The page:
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The Global Laundromat


The Global Laundromat always sounded like an idea the Communists would be eager to claim as their own. It certainly has a nice ring to it; one Revolution, one leader, one Laundromat. Surprising­ly enough, the concept proved to be a reality, albeit indirectly starting in 2010.

In a Guardian investigat­ion, it was found that $20 billion was moved out of Russia over the course of the next four years, although it is estimated that the number could be as high as $80bn. On March 20, it was revealed that HSBC, Royal Bank of Scotland, Lloyds, Barclays and Coutts along with 17 other British banks had assisted a Russian criminal gang with ties to the Kremlin and KGB to launder this money.

The following day, the conspiracy only grew tenfold when it was found that Deutsche Bank was involved. This developmen­t immediatel­y thickened the plot of collusion between Russia and the Trump presidenti­al campaign, as it was rightfully pointed out by reporters Luke Harding and Nick Hopkins that said bank had loaned Trump $300m.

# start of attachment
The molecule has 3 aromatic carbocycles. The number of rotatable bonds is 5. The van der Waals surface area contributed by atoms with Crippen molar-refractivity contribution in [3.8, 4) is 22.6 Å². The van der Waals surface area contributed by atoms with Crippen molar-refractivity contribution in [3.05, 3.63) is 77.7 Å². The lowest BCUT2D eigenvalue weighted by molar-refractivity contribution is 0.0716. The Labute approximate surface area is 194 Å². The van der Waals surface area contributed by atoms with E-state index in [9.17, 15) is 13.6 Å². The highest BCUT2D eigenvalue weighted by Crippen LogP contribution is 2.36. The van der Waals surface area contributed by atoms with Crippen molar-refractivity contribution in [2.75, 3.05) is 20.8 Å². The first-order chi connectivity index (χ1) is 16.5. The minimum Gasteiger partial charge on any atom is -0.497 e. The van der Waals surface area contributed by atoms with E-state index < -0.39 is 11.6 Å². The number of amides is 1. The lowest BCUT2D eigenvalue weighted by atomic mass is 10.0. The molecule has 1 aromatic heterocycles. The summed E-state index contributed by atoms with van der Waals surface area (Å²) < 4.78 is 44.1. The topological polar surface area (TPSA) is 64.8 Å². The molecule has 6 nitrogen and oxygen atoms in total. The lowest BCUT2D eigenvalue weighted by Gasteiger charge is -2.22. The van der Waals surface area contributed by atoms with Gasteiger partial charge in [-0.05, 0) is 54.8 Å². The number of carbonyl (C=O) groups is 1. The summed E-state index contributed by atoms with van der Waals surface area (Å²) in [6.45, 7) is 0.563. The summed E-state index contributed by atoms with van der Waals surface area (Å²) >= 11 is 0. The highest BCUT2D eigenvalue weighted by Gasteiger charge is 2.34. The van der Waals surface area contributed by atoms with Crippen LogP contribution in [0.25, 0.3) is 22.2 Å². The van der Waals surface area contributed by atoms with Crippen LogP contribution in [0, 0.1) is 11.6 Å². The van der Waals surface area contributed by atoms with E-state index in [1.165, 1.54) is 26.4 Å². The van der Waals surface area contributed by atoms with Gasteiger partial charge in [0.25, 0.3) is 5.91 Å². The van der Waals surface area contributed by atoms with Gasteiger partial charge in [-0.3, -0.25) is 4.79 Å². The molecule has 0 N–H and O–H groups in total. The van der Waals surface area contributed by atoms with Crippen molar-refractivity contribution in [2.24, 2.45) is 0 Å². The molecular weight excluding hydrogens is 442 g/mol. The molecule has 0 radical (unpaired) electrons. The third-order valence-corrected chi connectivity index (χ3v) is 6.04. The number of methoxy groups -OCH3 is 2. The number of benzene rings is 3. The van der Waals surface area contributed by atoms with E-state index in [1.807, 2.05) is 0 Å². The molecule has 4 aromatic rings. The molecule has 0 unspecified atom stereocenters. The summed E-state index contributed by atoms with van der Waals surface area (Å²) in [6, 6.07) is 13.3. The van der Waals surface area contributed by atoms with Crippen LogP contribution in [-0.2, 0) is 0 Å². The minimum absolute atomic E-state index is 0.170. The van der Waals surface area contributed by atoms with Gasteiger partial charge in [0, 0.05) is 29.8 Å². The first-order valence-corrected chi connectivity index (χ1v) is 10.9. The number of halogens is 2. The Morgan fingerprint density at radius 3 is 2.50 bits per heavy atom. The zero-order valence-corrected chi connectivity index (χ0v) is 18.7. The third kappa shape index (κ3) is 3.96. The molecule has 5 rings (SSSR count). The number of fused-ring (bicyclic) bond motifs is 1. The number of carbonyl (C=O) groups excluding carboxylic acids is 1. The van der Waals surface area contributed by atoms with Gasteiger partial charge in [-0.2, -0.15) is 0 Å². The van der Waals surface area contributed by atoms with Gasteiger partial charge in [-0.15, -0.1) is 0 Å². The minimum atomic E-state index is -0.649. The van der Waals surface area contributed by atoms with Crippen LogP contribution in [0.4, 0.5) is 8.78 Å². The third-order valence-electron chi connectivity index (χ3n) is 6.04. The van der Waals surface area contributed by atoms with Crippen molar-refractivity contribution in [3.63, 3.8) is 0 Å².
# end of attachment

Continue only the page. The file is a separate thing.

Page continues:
Deutsche were implicated in the scheme once the Russian group used UK-registered companies to launder their wads by way of making fake loans between one another. Intentiona­lly defaulting on these loans, the accounts could then be transferre­d to Moldova by way of a group of judges from the Baltic state that enforced judgements against the businesses. Once there, it could be transferre­d to the Latvian bank Trasta Komercbank­a and from there the WORLD! (Queue evil laughter.)

Since Deutsche and Trasta were correspond­ent banks, they were actively involved in providing services to non-resident Russian clients. Unlike many other Wall Street banks, all of which were pulling out of Latvia as the scheme became apparent circa 2014, Deutsche remained on as did Commerzban­k. The former continued as a correspond­ent bank with Trasta until September 2015, or six months prior to the bank’s closure by national regulators.

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Downtown Riga

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